Essay about Dementia And Its Effects On Society

Essay about Dementia And Its Effects On Society

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Dementia is a disease effecting nearly thirty-six million people worldwide (Whiteman, 2014). Even with so many elderly suffering from the disease, there are many people who don’t know what dementia truly is. People often jump too quickly to the conclusion that dementia is a disease that only effects the memory. They may believe that dementia is inevitable and cannot be cured in any case. They may also believe that dementia is something the majority of elderly will experience when they get older.
People who have acquired misconceptions about dementia would be surprised to learn that it is not a specific disease. Rather, dementia describes a group of diseases that effect the brain, usually in later life. The word dementia comes from two Latin words meaning away and mind (Mace and Rabins, 1991, p. 6). Changes to the mind during the dementia process happen over a long period of time and show no visible changes. Dementia impairs mental power, which leads individuals to become unable to complete activities that are necessary in everyday life. Although most forms of dementia are irreversible and progressive, meaning there is no cure and that they become worse with time, there are some forms that may be reversed.
There are twelve forms of identified dementia, although several of these are uncommon. The most common form of dementia is known as Alzheimer’s disease, which accounts for sixty to eighty percent of all dementia cases (Mace & Rabins, 1991). Vascular dementia, previously known as multi-infarct dementia, is the second most common. Other types of dementia include Lewy body dementia, Parkinson’s disease, Huntington’s disease, and Frontotemperal dementia.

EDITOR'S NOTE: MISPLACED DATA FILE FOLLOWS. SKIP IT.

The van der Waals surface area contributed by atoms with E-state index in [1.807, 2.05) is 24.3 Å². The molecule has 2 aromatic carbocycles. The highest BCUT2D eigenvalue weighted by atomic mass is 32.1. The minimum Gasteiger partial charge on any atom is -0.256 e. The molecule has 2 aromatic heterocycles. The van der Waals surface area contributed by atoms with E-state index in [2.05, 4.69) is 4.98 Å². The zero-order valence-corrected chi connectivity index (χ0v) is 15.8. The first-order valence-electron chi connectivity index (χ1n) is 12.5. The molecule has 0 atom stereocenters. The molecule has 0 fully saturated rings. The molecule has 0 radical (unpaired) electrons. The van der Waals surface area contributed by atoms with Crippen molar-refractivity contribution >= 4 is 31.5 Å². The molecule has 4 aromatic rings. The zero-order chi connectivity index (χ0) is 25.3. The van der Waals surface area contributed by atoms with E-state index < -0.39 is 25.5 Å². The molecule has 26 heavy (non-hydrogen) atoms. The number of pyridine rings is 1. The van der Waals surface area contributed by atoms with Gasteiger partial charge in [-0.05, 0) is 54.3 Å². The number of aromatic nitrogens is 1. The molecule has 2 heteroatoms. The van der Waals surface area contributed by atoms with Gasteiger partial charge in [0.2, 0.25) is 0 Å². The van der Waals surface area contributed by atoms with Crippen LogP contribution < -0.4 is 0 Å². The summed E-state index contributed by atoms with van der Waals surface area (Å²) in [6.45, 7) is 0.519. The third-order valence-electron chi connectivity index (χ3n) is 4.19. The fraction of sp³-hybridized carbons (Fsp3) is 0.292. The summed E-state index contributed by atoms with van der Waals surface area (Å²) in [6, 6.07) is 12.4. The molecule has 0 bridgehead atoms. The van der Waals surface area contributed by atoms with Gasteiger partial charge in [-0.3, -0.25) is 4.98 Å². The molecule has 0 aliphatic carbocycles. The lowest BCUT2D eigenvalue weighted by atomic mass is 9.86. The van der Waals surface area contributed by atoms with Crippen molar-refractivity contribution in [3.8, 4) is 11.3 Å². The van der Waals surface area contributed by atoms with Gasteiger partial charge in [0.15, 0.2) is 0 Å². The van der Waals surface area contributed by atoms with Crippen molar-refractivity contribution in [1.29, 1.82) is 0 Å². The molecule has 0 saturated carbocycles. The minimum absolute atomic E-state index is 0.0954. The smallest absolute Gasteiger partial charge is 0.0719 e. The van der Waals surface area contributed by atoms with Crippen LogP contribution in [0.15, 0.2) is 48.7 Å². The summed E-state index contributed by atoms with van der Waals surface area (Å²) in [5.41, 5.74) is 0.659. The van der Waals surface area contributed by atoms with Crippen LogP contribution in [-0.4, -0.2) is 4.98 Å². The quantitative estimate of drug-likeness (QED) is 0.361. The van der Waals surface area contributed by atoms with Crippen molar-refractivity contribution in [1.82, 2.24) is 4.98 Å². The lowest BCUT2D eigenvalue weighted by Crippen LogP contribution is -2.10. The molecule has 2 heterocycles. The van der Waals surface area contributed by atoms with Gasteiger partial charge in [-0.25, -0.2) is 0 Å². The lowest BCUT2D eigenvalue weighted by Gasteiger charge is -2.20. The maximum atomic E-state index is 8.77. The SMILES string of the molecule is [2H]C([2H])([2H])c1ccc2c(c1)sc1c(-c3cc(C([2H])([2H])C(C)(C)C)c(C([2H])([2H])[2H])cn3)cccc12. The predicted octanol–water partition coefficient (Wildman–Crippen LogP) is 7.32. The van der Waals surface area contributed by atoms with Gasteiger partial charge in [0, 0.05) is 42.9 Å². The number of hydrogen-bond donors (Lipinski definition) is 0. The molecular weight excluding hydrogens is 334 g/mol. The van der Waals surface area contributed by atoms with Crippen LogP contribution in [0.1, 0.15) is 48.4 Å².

Approximately five million people age sixty-five and older s...

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...s. It is important to provide the patient with calendars and clocks in visible places. Labeling drawers and doors, such as “shirts” and “bathroom” can be beneficial. It is also advantageous to establish a daily routine consisting of meals and activities that are put into place in order to establish time markers for the day.
During the middle stage of dementia, family members continue to do things they did in the first stage as long as possible. As dementia worsens, these efforts will lose their effects and new ways of assisting the patient will have to be established. Typically, demented patients in the middle stage of dementia benefit from constant reminders. They may need supervision and assistance with many activities. In this stage, the patient may begin to have a hard time “finding words” and will most likely fail to possess complete thought process.

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